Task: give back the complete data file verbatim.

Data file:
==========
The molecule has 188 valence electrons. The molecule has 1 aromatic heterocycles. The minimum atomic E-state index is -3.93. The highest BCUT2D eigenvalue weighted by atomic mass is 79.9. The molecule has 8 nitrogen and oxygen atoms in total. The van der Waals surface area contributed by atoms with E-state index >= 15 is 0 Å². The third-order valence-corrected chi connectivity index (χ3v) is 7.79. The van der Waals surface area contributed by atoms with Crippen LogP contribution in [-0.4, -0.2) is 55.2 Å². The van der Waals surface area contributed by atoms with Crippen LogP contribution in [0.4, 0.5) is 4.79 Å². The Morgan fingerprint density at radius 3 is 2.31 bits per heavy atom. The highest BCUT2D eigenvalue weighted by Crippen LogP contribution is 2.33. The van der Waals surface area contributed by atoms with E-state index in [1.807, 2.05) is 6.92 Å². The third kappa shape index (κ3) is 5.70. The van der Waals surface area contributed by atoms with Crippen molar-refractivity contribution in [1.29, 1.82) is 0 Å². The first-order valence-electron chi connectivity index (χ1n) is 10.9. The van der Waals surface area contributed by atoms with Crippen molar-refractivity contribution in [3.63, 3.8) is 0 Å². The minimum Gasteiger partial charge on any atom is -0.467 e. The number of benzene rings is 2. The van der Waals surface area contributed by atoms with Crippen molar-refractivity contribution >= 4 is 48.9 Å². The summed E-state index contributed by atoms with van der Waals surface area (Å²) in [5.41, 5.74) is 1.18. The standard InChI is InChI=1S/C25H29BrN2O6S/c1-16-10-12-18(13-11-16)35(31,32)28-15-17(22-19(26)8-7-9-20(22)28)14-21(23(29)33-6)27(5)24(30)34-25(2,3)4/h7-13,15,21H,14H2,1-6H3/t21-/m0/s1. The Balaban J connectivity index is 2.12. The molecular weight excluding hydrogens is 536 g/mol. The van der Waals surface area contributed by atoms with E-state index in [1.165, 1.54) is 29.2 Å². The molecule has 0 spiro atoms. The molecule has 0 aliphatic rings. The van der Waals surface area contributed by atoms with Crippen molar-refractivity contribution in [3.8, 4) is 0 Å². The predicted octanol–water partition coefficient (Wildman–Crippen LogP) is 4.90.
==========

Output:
The molecule has 188 valence electrons. The molecule has 1 aromatic heterocycles. The minimum atomic E-state index is -3.93. The highest BCUT2D eigenvalue weighted by atomic mass is 79.9. The molecule has 8 nitrogen and oxygen atoms in total. The van der Waals surface area contributed by atoms with E-state index >= 15 is 0 Å². The third-order valence-corrected chi connectivity index (χ3v) is 7.79. The van der Waals surface area contributed by atoms with Crippen LogP contribution in [-0.4, -0.2) is 55.2 Å². The van der Waals surface area contributed by atoms with Crippen LogP contribution in [0.4, 0.5) is 4.79 Å². The Morgan fingerprint density at radius 3 is 2.31 bits per heavy atom. The highest BCUT2D eigenvalue weighted by Crippen LogP contribution is 2.33. The van der Waals surface area contributed by atoms with E-state index in [1.807, 2.05) is 6.92 Å². The third kappa shape index (κ3) is 5.70. The van der Waals surface area contributed by atoms with Crippen molar-refractivity contribution in [1.29, 1.82) is 0 Å². The first-order valence-electron chi connectivity index (χ1n) is 10.9. The van der Waals surface area contributed by atoms with Crippen molar-refractivity contribution in [3.63, 3.8) is 0 Å². The minimum Gasteiger partial charge on any atom is -0.467 e. The number of benzene rings is 2. The van der Waals surface area contributed by atoms with Crippen molar-refractivity contribution >= 4 is 48.9 Å². The summed E-state index contributed by atoms with van der Waals surface area (Å²) in [5.41, 5.74) is 1.18. The standard InChI is InChI=1S/C25H29BrN2O6S/c1-16-10-12-18(13-11-16)35(31,32)28-15-17(22-19(26)8-7-9-20(22)28)14-21(23(29)33-6)27(5)24(30)34-25(2,3)4/h7-13,15,21H,14H2,1-6H3/t21-/m0/s1. The Balaban J connectivity index is 2.12. The molecular weight excluding hydrogens is 536 g/mol. The van der Waals surface area contributed by atoms with E-state index in [1.165, 1.54) is 29.2 Å². The molecule has 0 spiro atoms. The molecule has 0 aliphatic rings. The van der Waals surface area contributed by atoms with Crippen molar-refractivity contribution in [3.8, 4) is 0 Å². The predicted octanol–water partition coefficient (Wildman–Crippen LogP) is 4.90.